CHICAGO — A rainbow runs through Tyler Winograd's veins.
His mother, Maile, is half black and half Chinese American. His father, Jeff, is white and grew up Jewish in Evanston, Ill.
"I always check 'Other' on my college applications," Winograd said.
But on election day, Winograd was filling out a different kind of form. The 18-year-old accompanied his parents to the polling place across the street from their Glencoe, Ill., home to cast a ballot for president for the first time.
Winograd was excited just to be voting -- a simple act of citizenship that his African American grandfather told him people had died for. His parents were even more excited. The head of the Democratic ticket looked like their son. All of the Winograds voted for Barack Obama.
"I totally feel proud that he's a black man and he's mixed," Maile Winograd said of Obama. "I identified with him so much. What he went through as a biracial person, I went through. And my son must look at Barack and say, 'He looks like me.' That's a good thing. A very good thing."
For the parents of multiracial children, Obama's rise has been a vindication of sorts, a presidential rebuttal to a society that has not always been kind to their offspring, labeling them "half-breeds," "tragic mulattoes," "mutts," "mixed nuts," according to Susan Graham, the white mother of two multiracial children and the founder of the California-based Project Race, a 17-year-old nationwide group that advocates for a multiracial classification on all school, employment, census and other forms.
"Our membership has grown since the election," Graham said. "We've been fighting for a long time. This is a great boost for us."
But for Tyler Winograd, Obama's biracial background is no big deal. Winograd is the legal and psychological beneficiary of past struggles for racial and social justice. He and his friends look at race and culture through a different lens than their parents, who lived through the not-so-distant days of segregation, rioting and political assassinations.
"I think it's interesting that Obama is biracial," Winograd said. "But I think it's much more of a sense of pride for mixed-race people who are older or black people who are older, for people who went through the civil rights movement. . . . They had to fight for their rights. My rights were essentially handed to me."
Race, however, continues to be a stubborn puzzle. It wasn't until 2000 that Americans were allowed to check more than one box for race on U.S. census forms. At that time, about 6.83 million people, or 2.4%, checked two or more races on census forms out of a population of about 281 million.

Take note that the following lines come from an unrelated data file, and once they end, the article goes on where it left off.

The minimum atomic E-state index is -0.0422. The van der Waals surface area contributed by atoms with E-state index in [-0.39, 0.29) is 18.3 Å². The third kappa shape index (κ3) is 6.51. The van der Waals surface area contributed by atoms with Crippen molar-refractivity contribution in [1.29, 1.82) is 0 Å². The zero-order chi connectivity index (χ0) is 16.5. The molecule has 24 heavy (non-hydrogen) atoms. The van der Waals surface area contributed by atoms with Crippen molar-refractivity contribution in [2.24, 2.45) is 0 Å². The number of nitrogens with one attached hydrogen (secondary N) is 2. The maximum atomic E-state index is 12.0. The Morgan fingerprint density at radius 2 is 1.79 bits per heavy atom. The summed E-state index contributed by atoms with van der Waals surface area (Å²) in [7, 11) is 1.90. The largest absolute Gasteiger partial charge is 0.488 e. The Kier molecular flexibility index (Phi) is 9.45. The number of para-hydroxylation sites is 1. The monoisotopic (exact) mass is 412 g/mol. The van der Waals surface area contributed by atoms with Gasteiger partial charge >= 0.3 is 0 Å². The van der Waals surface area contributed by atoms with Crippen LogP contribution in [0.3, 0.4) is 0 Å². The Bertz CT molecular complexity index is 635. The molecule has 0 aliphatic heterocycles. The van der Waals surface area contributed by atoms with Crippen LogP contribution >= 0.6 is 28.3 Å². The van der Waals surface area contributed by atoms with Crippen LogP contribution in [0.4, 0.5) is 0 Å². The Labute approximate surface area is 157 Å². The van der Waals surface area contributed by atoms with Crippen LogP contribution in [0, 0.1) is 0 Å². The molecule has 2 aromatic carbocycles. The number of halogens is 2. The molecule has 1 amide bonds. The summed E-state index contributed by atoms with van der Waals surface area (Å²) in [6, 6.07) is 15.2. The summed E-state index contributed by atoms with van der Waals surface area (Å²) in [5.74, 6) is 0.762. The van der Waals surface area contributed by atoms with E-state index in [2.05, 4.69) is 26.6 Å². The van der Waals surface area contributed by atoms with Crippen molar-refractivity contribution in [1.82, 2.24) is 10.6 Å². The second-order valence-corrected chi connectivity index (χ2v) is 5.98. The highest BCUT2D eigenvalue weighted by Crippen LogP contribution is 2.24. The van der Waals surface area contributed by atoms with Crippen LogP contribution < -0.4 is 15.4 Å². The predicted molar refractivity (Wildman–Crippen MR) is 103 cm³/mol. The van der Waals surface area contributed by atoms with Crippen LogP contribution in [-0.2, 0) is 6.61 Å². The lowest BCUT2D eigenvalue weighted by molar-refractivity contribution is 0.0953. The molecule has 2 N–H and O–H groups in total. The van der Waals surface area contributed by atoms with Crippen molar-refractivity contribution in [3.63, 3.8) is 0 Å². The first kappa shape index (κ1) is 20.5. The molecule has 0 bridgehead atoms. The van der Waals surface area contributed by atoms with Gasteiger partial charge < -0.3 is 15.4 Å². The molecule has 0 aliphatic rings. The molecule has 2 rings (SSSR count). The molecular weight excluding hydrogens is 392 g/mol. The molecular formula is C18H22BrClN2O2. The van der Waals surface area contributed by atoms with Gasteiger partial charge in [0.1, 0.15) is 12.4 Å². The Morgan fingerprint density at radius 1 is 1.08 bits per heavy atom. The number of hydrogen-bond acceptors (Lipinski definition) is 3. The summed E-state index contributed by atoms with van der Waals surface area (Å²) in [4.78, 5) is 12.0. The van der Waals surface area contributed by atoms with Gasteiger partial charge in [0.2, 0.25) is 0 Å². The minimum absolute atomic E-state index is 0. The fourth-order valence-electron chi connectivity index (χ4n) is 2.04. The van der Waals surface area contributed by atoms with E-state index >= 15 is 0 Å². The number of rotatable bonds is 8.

Carolyn Liebler, a sociology professor specializing in family, race and ethnicity at the University of Minnesota, said she expected that the numbers of people identifying as multiracial would be higher in 2010 than they were in 2000 "because the number of mixed-raced marriages are going up" and because of Obama.
Tom W. Smith, an expert on race and demographics at the National Opinion Research Center at the University of Chicago, calls it the "Obama effect."
"He's made being multiracial salient," Smith said.
Glenna Reyes, 20, grew up on Chicago's North Side, the daughter of a Jewish mother and a Puerto Rican father. She calls herself a "Jewican."
"Most of the people I know are mixed," Reyes said. "Barack Obama represents what a lot of the people I know are. But my friends and I don't see him as the face of biracial pride. We refer to him more as black than biracial. We compare him to Martin Luther King."
Obama, 47, has historically described himself as "black" or "African American." (Now he describes himself as "president-elect.")
But younger multiracial people, such as Winograd, Reyes and Victoria Rodriguez, 27, seem more comfortable identifying themselves as multiracial.
"I personally feel if you're mixed, you should say you're mixed," said Rodriguez, who is half black and half Latino. "Growing up, I had a lot of issues with race -- people trying to define me, saying I wasn't black enough. But I decided I love my mother, I love my father, so I'm mixed."
Like Obama, Melissa Harris-Lacewell, 35, a professor of politics and African American studies at Princeton University in New Jersey, identifies herself as black, although her mother is white and her father is African American.
"I was raised to be a black woman with a white mother, like a tall person with a short mother," she said. "I was raised in the South. Biracial was not really an option."
Harris-Lacewell said she did not "normally have mixed-girl emotions," but added: " I had more emotions about being biracial during this campaign then I've ever experienced."
Eddie Heward-Mills, 38, a disc jockey and drummer, never thought he'd live to see a black U.S. president, let alone a black president with a white mother. In other words, a president with a story like his.
"I've heard for years people say, 'I don't see color.' Now I'm starting to believe there are at least some white people who really do feel that way. More than before, that's for sure."